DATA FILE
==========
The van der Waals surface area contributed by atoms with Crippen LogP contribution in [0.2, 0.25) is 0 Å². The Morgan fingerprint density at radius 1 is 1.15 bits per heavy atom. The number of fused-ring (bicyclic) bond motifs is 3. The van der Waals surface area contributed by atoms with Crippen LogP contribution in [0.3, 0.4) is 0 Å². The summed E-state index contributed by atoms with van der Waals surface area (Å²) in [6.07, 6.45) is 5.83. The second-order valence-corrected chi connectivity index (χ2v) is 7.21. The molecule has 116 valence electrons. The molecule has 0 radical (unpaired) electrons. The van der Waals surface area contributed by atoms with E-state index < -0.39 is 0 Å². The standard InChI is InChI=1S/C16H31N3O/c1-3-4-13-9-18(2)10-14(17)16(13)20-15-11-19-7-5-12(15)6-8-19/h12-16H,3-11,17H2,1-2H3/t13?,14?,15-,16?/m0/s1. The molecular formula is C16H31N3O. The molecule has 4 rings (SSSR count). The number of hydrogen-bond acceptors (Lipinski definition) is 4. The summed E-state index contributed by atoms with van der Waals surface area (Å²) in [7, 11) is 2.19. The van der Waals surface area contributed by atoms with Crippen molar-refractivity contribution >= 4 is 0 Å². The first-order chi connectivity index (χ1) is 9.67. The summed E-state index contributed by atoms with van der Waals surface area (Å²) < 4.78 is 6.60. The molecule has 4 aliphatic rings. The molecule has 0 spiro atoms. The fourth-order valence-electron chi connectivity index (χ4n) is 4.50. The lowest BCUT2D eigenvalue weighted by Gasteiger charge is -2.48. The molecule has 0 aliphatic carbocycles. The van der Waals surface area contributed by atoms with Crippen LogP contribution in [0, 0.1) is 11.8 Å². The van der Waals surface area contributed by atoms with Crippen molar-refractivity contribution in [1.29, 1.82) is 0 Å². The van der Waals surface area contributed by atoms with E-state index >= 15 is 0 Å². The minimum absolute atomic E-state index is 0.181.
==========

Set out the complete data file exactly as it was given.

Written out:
The van der Waals surface area contributed by atoms with Crippen LogP contribution in [0.2, 0.25) is 0 Å². The Morgan fingerprint density at radius 1 is 1.15 bits per heavy atom. The number of fused-ring (bicyclic) bond motifs is 3. The van der Waals surface area contributed by atoms with Crippen LogP contribution in [0.3, 0.4) is 0 Å². The summed E-state index contributed by atoms with van der Waals surface area (Å²) in [6.07, 6.45) is 5.83. The second-order valence-corrected chi connectivity index (χ2v) is 7.21. The molecule has 116 valence electrons. The molecule has 0 radical (unpaired) electrons. The van der Waals surface area contributed by atoms with E-state index < -0.39 is 0 Å². The standard InChI is InChI=1S/C16H31N3O/c1-3-4-13-9-18(2)10-14(17)16(13)20-15-11-19-7-5-12(15)6-8-19/h12-16H,3-11,17H2,1-2H3/t13?,14?,15-,16?/m0/s1. The molecular formula is C16H31N3O. The molecule has 4 rings (SSSR count). The number of hydrogen-bond acceptors (Lipinski definition) is 4. The summed E-state index contributed by atoms with van der Waals surface area (Å²) in [7, 11) is 2.19. The van der Waals surface area contributed by atoms with Crippen molar-refractivity contribution >= 4 is 0 Å². The first-order chi connectivity index (χ1) is 9.67. The summed E-state index contributed by atoms with van der Waals surface area (Å²) < 4.78 is 6.60. The molecule has 4 aliphatic rings. The molecule has 0 spiro atoms. The fourth-order valence-electron chi connectivity index (χ4n) is 4.50. The lowest BCUT2D eigenvalue weighted by Gasteiger charge is -2.48. The molecule has 0 aliphatic carbocycles. The van der Waals surface area contributed by atoms with Crippen LogP contribution in [0, 0.1) is 11.8 Å². The van der Waals surface area contributed by atoms with Crippen molar-refractivity contribution in [1.29, 1.82) is 0 Å². The van der Waals surface area contributed by atoms with E-state index >= 15 is 0 Å². The minimum absolute atomic E-state index is 0.181.